(Правовое руководство по составлению строительных контрактов)
Hardship is a term that is used in the Guide to describe a change in economic, financial, legal, or technological factors which causes serious adverse economic consequences to a contracting party, thereby rendering more difficult the performance of his contractual obligations. A hardship clause usually defines hardship, and provides for renegotiation to adapt the contract to the new situation created by the hardship (paragraph 1). Hardship clauses are to be distinguished from exemption clauses (paragraph 2).
A hardship clause may be considered to have the advantage that renegotiation under it might avert a disruptive failure of performance by the party affected by the changed circumstances. The clause may also facilitate renegotiation by providing a framework within which it may be conducted (paragraph 3).
A hardship clause has, however, several disadvantages which may outweigh the advantages described above. The possibility of renegotiation makes the contract to some degree unstable, the definition of hardship tends to be imprecise and vague, and the inclusion of the clause may induce the advancement of spurious claims that hardship exists to avoid the performance of obligations (paragraph 4). Furthermore, the purchaser may in particular be disadvantaged because the contractor will potentially have more opportunities to invoke the clause than the purchaser (paragraph 5). The Guide deals with other clauses which may be included in the contract and which may apply when a change of circumstances causes serious adverse economic consequences to a party. The purchaser may wish to consider whether the inclusion of those clauses renders a hardship clause unnecessary (paragraph 6).
If, despite its disadvantages, the parties wish to include a hardship clause in the contract, it is advisable to draft it so as to reduce the uncertainty it might create as to the obligations of the parties. It may be acceptable for the clause to define hardship, and in addition to include a list of events on one or more of which alone a party can rely to invoke the clause (paragraphs 7 and 12). A restrictive definition of hardship may be adopted under which all required elements must be satisfied before hardship is deemed to occur (paragraphs 8 to 11). The parties may wish to consider the inclusion of other limitations to invoking a hardship clause, since those limitations may reduce the instability introduced into the contract by the clause (paragraph 13).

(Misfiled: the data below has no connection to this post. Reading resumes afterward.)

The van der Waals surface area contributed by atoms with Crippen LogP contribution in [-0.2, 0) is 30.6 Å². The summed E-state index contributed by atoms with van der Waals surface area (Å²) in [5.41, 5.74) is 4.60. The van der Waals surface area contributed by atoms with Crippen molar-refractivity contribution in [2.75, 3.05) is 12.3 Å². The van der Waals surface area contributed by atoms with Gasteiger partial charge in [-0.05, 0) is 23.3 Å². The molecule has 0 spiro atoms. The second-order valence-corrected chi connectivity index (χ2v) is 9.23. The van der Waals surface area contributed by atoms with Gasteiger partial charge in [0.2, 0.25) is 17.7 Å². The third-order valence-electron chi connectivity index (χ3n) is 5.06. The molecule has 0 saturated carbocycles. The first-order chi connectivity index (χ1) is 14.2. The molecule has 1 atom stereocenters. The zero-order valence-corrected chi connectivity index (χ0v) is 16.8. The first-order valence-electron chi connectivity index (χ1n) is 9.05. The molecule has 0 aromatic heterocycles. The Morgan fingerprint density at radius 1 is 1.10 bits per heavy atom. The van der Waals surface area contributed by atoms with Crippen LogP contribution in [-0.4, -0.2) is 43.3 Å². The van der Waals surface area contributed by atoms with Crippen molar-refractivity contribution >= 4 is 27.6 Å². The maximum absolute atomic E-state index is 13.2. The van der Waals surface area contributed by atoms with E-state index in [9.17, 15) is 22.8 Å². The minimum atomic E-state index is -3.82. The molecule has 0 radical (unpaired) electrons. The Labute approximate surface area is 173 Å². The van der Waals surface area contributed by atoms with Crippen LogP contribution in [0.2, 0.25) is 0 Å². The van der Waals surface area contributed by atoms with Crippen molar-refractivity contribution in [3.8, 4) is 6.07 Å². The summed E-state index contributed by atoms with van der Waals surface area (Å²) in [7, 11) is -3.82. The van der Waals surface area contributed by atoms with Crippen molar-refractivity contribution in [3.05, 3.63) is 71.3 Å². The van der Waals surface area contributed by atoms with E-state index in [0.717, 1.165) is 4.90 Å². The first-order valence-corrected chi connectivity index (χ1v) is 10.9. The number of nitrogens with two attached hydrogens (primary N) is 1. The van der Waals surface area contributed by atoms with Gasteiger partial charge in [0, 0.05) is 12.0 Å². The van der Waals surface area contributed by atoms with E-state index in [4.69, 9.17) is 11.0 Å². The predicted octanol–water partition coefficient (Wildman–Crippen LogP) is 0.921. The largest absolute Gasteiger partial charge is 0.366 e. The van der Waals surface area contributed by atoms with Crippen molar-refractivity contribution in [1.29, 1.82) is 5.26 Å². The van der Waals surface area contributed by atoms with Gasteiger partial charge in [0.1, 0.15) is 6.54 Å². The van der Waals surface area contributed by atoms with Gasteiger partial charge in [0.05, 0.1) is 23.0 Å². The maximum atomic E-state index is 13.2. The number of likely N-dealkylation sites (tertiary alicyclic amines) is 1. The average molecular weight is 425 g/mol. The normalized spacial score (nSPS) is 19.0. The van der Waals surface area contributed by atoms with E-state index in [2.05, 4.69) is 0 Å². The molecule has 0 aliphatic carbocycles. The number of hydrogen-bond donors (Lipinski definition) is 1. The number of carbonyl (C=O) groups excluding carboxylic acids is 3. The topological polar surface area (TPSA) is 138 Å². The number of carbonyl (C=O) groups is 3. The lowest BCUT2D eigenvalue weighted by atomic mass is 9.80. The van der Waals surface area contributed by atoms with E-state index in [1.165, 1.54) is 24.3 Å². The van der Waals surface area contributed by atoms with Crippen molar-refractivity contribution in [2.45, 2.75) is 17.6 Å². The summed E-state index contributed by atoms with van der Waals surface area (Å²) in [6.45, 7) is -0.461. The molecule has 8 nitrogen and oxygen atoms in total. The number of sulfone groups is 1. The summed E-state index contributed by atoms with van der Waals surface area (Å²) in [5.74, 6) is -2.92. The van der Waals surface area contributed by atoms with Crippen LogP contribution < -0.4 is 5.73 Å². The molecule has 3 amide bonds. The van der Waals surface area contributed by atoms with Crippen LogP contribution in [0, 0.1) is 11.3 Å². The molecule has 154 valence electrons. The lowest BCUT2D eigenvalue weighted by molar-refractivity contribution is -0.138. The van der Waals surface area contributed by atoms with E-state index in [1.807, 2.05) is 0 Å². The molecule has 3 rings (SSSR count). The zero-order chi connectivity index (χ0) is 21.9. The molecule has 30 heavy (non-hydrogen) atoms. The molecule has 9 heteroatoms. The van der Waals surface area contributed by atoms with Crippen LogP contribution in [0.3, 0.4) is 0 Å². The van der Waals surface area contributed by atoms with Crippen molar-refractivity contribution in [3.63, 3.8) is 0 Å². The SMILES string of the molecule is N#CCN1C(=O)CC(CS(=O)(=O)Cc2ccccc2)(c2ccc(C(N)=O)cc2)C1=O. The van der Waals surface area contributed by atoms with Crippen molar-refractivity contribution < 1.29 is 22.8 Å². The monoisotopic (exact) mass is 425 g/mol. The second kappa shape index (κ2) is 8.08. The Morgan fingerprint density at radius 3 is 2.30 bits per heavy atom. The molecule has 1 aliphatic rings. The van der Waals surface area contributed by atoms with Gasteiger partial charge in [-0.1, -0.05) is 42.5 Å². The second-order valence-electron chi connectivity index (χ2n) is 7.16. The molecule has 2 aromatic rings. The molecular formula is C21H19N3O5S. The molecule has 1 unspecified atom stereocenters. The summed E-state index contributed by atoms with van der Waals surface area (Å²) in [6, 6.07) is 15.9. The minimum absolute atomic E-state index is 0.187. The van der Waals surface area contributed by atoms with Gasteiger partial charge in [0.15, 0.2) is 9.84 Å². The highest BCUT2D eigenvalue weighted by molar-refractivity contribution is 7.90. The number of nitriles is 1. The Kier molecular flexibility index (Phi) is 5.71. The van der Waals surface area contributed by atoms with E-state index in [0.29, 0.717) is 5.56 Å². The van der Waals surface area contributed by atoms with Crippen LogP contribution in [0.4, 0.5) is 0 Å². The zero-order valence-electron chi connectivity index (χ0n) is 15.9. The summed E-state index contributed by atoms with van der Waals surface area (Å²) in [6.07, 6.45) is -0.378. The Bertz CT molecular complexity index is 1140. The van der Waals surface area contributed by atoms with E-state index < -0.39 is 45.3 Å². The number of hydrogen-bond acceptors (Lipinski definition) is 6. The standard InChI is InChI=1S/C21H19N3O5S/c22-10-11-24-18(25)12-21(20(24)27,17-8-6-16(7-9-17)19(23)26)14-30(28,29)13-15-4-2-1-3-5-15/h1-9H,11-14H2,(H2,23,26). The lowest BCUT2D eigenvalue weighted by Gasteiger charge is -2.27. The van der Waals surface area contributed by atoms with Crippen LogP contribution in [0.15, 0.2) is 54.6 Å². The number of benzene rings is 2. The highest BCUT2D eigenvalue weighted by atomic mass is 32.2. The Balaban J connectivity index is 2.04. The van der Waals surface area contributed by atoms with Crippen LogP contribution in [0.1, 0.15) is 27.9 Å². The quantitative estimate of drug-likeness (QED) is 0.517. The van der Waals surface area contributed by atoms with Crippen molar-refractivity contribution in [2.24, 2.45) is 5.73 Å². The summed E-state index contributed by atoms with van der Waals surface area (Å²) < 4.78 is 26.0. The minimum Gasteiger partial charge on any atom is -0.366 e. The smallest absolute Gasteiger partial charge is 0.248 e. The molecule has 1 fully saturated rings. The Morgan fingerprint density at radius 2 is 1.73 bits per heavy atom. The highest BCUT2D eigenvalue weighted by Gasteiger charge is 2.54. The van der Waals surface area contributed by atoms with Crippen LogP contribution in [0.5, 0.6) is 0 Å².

The parties may wish to decide whether, in the event of hardship occurring, they are to be obligated only to participate in renegotiations with a view to adapting the contract, or are to be obligated to adapt the contract after renegotiations (paragraph 14).
The parties may wish to provide procedures for facilitating renegotiation (paragraphs 15 to 17). The contract may also determine the point of time at which a failure to agree on adaptation after renegotiations may be deemed to occur (paragraph 18).
The parties may wish to facilitate the implementation of a hardship clause by providing guidelines to assist them in reaching a fair adaptation of the contract (paragraph 19). Since the circumstances which had changed and created the hardship may change once more and approximate to their previous condition, thus alleviating the hardship, the contract may provide how the contract is to be re-adapted if circumstances return to their previous condition (paragraph 20).
The parties may wish to determine the status of the contractual obligations of the parties during renegotiations. Where the parties are obligated only to participate in renegotiations, they may provide that the performance of the obligations of the parties which are alleged to be affected by the hardship is to continue in accordance with the original terms of the contract during the renegotiations (paragraph 21). Where the parties are obligated to adapt the contract after renegotiations, they may provide that the performance of the obligations is to continue both during renegotiations and, if the parties fail to agree on adaptation, during the ensuing dispute settlement proceedings. Alternatively, they may provide that the party invoking the hardship clause is entitled to interrupt the performance of the obligations (paragraph 22).
Where the contract obligates the parties to adapt the contract after renegotiations, it is advisable for the contract to provide for the consequences of a failure to agree on adaptation (paragraph 23).